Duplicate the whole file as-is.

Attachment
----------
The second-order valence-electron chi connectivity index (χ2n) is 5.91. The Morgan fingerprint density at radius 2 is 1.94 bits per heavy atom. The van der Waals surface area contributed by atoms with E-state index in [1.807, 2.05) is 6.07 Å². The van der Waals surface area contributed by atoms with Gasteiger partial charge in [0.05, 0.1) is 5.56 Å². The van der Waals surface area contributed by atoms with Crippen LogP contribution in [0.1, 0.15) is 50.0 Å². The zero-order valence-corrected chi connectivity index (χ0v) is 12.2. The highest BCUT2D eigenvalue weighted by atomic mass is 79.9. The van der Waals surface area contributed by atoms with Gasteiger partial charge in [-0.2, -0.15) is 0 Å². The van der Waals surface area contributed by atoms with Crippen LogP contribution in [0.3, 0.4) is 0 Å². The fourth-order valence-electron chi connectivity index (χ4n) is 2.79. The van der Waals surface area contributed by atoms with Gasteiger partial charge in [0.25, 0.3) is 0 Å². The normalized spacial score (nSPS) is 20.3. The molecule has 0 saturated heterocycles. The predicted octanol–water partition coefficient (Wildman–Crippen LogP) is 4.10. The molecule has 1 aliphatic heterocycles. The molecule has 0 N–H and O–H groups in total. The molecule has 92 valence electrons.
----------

The second-order valence-electron chi connectivity index (χ2n) is 5.91. The Morgan fingerprint density at radius 2 is 1.94 bits per heavy atom. The van der Waals surface area contributed by atoms with E-state index in [1.807, 2.05) is 6.07 Å². The van der Waals surface area contributed by atoms with Gasteiger partial charge in [0.05, 0.1) is 5.56 Å². The van der Waals surface area contributed by atoms with Crippen LogP contribution in [0.1, 0.15) is 50.0 Å². The zero-order valence-corrected chi connectivity index (χ0v) is 12.2. The highest BCUT2D eigenvalue weighted by atomic mass is 79.9. The van der Waals surface area contributed by atoms with Gasteiger partial charge in [-0.2, -0.15) is 0 Å². The van der Waals surface area contributed by atoms with Crippen LogP contribution in [0.3, 0.4) is 0 Å². The fourth-order valence-electron chi connectivity index (χ4n) is 2.79. The van der Waals surface area contributed by atoms with Gasteiger partial charge in [0.25, 0.3) is 0 Å². The normalized spacial score (nSPS) is 20.3. The molecule has 0 saturated heterocycles. The predicted octanol–water partition coefficient (Wildman–Crippen LogP) is 4.10. The molecule has 1 aliphatic heterocycles. The molecule has 0 N–H and O–H groups in total. The molecule has 92 valence electrons.